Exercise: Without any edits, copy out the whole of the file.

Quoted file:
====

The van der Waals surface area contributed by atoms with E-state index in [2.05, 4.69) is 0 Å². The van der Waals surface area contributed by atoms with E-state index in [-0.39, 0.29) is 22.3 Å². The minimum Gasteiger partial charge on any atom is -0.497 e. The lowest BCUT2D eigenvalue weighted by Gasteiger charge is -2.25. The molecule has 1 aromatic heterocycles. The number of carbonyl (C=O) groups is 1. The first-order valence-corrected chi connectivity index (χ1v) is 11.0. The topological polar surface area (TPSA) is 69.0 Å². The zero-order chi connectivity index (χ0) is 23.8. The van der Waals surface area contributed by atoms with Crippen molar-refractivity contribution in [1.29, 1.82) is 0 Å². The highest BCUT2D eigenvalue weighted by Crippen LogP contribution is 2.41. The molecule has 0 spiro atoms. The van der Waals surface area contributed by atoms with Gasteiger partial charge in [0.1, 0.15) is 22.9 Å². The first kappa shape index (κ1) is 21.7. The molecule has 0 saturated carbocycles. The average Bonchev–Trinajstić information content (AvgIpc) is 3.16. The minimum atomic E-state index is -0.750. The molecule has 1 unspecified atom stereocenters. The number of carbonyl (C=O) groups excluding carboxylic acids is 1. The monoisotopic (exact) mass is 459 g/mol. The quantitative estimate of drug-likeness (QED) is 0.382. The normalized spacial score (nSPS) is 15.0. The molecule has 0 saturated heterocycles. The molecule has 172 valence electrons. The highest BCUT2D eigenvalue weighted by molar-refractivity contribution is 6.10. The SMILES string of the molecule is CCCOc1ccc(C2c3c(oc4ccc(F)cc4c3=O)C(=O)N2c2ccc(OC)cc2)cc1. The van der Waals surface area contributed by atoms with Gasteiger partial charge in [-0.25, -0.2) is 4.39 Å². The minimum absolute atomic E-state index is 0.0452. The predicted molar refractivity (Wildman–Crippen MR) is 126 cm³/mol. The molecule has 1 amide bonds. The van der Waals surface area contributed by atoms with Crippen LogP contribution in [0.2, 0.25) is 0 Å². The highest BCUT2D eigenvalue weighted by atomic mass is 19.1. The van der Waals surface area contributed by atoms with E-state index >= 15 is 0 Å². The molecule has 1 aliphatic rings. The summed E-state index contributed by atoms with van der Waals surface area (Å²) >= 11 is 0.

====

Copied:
The van der Waals surface area contributed by atoms with E-state index in [2.05, 4.69) is 0 Å². The van der Waals surface area contributed by atoms with E-state index in [-0.39, 0.29) is 22.3 Å². The minimum Gasteiger partial charge on any atom is -0.497 e. The lowest BCUT2D eigenvalue weighted by Gasteiger charge is -2.25. The molecule has 1 aromatic heterocycles. The number of carbonyl (C=O) groups is 1. The first-order valence-corrected chi connectivity index (χ1v) is 11.0. The topological polar surface area (TPSA) is 69.0 Å². The zero-order chi connectivity index (χ0) is 23.8. The van der Waals surface area contributed by atoms with Crippen molar-refractivity contribution in [1.29, 1.82) is 0 Å². The highest BCUT2D eigenvalue weighted by Crippen LogP contribution is 2.41. The molecule has 0 spiro atoms. The van der Waals surface area contributed by atoms with Gasteiger partial charge in [0.1, 0.15) is 22.9 Å². The first kappa shape index (κ1) is 21.7. The molecule has 0 saturated carbocycles. The average Bonchev–Trinajstić information content (AvgIpc) is 3.16. The minimum atomic E-state index is -0.750. The molecule has 1 unspecified atom stereocenters. The number of carbonyl (C=O) groups excluding carboxylic acids is 1. The monoisotopic (exact) mass is 459 g/mol. The quantitative estimate of drug-likeness (QED) is 0.382. The normalized spacial score (nSPS) is 15.0. The molecule has 0 saturated heterocycles. The molecule has 172 valence electrons. The highest BCUT2D eigenvalue weighted by molar-refractivity contribution is 6.10. The SMILES string of the molecule is CCCOc1ccc(C2c3c(oc4ccc(F)cc4c3=O)C(=O)N2c2ccc(OC)cc2)cc1. The van der Waals surface area contributed by atoms with Gasteiger partial charge in [-0.25, -0.2) is 4.39 Å². The minimum absolute atomic E-state index is 0.0452. The predicted molar refractivity (Wildman–Crippen MR) is 126 cm³/mol. The molecule has 1 amide bonds. The van der Waals surface area contributed by atoms with Crippen LogP contribution in [0.2, 0.25) is 0 Å². The highest BCUT2D eigenvalue weighted by atomic mass is 19.1. The van der Waals surface area contributed by atoms with E-state index >= 15 is 0 Å². The molecule has 1 aliphatic rings. The summed E-state index contributed by atoms with van der Waals surface area (Å²) >= 11 is 0.